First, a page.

$BID CEO Resigns amid Activist Pressure from Third Point

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CEO of Sotheby’s Resigns amid Activist Pressure from Third Point

Why Marcato Capital Pushed Sotheby’s to Buy Back Stock (Part 5 of 10)

(Continued from Part 4)

Third Point’s push for changes

As discussed earlier, Sotheby’s (BID) is facing activist pressure from its second-largest shareholder, Marcato Capital. Citing nonexistent or poor returns on capital, the fund is seeking a $500-million share buyback and a replacement of the  company’s  chief financial officer.

Sotheby’s has not been a stranger to activism. Daniel Loeb’s activist hedge fund Third Point urged the company to make changes last year. Third Point is the largest shareholder in Sotheby’s. The fund’s other activist targets include Amgen (AMGN), Dow Chemical (DOW), and CF Industries Holdings (CF).

In 2014, Third Point made a call for Sotheby’s then-CEO and chairman William Ruprecht to resign amid concerns regarding the strategic direction and leadership of the company.

Loeb said Sotheby’s was unable to keep itself abreast of shifting trends within the art market and alleged that the company had been indulging in management excesses. The lack of a well-defined, effective Internet sales strategy and the poor faring of Sotheby’s in newer markets such as the Middle East and China were other points raised by Third Point. Loeb added that William Ruprecht, the CEO of Sotheby’s, had failed to comprehend the importance of contemporary and modern art to the company’s growth strategy and stressed that the greatest potential existed within this area.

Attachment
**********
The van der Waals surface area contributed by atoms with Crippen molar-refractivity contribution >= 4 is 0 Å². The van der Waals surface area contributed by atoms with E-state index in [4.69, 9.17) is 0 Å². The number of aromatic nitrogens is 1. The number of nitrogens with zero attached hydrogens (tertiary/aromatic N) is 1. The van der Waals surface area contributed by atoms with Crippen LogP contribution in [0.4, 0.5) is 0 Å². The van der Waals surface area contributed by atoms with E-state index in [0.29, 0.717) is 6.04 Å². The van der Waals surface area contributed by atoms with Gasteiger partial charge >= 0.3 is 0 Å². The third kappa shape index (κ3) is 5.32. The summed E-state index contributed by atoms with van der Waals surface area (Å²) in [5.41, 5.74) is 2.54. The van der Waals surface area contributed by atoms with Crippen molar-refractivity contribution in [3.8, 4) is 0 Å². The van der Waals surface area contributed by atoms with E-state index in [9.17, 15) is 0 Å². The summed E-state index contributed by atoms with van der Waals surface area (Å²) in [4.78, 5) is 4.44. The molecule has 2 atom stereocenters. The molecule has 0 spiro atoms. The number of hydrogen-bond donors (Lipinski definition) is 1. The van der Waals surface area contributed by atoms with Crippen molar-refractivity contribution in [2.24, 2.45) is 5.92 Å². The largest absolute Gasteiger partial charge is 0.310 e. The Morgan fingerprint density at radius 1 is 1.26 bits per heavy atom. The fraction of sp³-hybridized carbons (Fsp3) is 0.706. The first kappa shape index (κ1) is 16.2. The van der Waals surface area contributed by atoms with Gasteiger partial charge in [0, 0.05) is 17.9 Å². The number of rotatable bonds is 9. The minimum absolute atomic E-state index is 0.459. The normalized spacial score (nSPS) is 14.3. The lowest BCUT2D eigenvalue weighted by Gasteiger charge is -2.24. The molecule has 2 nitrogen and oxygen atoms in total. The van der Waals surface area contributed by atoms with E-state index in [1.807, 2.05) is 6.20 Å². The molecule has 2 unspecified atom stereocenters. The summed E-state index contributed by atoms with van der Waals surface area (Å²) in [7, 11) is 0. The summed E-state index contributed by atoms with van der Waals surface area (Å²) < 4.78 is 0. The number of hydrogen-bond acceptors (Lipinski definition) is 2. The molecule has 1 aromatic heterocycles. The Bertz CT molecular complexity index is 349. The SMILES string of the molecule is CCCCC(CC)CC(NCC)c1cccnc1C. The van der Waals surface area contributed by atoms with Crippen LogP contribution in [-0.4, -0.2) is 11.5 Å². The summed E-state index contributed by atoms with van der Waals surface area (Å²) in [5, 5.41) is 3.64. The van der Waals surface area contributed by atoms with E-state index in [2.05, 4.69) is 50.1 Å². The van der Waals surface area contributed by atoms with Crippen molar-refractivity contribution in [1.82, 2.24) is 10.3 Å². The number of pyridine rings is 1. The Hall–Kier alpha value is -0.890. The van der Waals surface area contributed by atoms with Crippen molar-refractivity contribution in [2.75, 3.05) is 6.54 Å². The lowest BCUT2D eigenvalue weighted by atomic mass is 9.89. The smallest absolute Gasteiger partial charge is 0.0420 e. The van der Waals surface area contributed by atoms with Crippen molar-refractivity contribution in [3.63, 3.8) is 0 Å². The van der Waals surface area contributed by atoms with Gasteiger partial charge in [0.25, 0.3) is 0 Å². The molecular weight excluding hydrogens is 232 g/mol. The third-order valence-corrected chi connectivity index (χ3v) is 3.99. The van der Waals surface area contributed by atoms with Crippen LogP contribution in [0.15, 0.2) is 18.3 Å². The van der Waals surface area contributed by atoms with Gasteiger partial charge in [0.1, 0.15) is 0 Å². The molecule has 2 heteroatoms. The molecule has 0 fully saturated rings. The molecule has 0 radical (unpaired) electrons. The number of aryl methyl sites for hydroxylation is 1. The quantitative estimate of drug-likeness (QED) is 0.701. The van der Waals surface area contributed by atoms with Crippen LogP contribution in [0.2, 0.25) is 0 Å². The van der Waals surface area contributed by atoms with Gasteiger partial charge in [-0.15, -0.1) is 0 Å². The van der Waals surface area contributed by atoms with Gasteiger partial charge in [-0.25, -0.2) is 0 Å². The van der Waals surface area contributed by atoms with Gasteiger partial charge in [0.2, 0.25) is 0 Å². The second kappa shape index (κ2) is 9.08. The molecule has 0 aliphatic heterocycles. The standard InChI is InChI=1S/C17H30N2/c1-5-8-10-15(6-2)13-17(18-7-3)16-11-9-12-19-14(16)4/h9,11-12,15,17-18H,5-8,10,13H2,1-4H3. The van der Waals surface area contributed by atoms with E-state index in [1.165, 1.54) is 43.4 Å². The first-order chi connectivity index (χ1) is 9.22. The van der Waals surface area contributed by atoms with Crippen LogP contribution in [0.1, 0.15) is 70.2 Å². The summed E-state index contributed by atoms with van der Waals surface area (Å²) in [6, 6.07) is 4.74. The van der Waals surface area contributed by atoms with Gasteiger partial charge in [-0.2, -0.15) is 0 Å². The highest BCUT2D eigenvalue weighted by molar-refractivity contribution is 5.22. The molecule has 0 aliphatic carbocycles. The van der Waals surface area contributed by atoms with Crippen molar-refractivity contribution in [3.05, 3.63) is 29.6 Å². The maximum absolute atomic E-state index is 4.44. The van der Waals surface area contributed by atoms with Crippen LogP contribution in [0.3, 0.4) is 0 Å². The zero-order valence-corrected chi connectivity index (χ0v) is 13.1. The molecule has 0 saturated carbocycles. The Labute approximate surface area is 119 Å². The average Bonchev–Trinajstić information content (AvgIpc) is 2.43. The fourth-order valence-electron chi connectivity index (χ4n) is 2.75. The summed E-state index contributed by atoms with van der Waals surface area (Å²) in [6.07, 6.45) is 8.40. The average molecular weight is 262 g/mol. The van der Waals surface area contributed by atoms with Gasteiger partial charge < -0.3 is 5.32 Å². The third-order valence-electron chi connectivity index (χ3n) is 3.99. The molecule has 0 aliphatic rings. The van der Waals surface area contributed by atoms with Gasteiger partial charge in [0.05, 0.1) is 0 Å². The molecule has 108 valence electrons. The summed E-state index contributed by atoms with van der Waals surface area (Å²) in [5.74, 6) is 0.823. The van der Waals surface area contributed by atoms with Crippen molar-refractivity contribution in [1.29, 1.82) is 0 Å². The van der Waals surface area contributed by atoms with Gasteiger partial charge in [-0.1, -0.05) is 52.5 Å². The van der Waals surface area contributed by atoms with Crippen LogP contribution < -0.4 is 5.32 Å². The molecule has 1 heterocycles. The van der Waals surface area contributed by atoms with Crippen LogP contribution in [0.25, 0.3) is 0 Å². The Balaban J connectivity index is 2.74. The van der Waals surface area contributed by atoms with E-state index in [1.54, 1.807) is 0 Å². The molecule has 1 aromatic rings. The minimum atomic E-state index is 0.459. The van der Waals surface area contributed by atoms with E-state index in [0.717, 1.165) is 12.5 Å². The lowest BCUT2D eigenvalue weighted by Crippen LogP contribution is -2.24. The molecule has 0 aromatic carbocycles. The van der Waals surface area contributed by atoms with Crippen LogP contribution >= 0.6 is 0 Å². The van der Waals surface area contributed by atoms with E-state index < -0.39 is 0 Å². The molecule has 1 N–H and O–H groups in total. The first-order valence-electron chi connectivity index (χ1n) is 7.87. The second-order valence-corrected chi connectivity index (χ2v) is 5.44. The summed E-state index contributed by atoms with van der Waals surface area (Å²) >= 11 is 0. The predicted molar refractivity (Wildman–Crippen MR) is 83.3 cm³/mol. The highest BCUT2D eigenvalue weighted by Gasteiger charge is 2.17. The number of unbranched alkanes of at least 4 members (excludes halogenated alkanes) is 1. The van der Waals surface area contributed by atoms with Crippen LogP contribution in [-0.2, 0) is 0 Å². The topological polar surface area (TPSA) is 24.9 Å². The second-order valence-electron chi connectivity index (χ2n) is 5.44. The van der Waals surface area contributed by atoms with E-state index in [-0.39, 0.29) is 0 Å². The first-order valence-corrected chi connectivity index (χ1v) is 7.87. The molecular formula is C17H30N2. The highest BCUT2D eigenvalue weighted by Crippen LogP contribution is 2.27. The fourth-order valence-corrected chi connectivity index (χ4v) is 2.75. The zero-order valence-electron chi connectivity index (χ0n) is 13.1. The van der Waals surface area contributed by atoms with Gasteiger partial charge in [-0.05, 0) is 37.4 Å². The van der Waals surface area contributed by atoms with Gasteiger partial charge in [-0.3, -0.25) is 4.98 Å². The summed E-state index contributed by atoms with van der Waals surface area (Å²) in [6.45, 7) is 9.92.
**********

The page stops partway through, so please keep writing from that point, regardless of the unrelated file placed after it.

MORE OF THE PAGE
A presentation from Third Point also compared Sotheby’s to its privately held rival Christie’s. Third Point noted that “Relative to Christie’s only, Sotheby’s had approximately 46% market share in auctions in 2013 versus approximately 54% for Christie’s.”

Resignation of CEO

In May 2014, Sotheby’s offered board seats to Loeb and his two nominees following months of pressure. Third Point “agreed to customary standstill and voting commitments and terminated its proxy contest.” Sotheby’s said it would “accelerate the termination of its one-year shareholder rights plan.”

Six months after Loeb’s appointment to the board, Ruprecht, the CEO of Sotheby’s, stepped down from his post. The auction house’s shares jumped 4% on the day of this announcement.

As mentioned earlier in this article, activist pressure from Third Point involved demands for “new leadership, better accountability, and increased transparency” at Sotheby’s.

Sotheby’s has a 0.14% exposure to the iShares Russell 2000 ETF (IWM).

In the next part of this series, we will examine Sotheby’s lack of an effective Internet strategy.

Continue to Part 6

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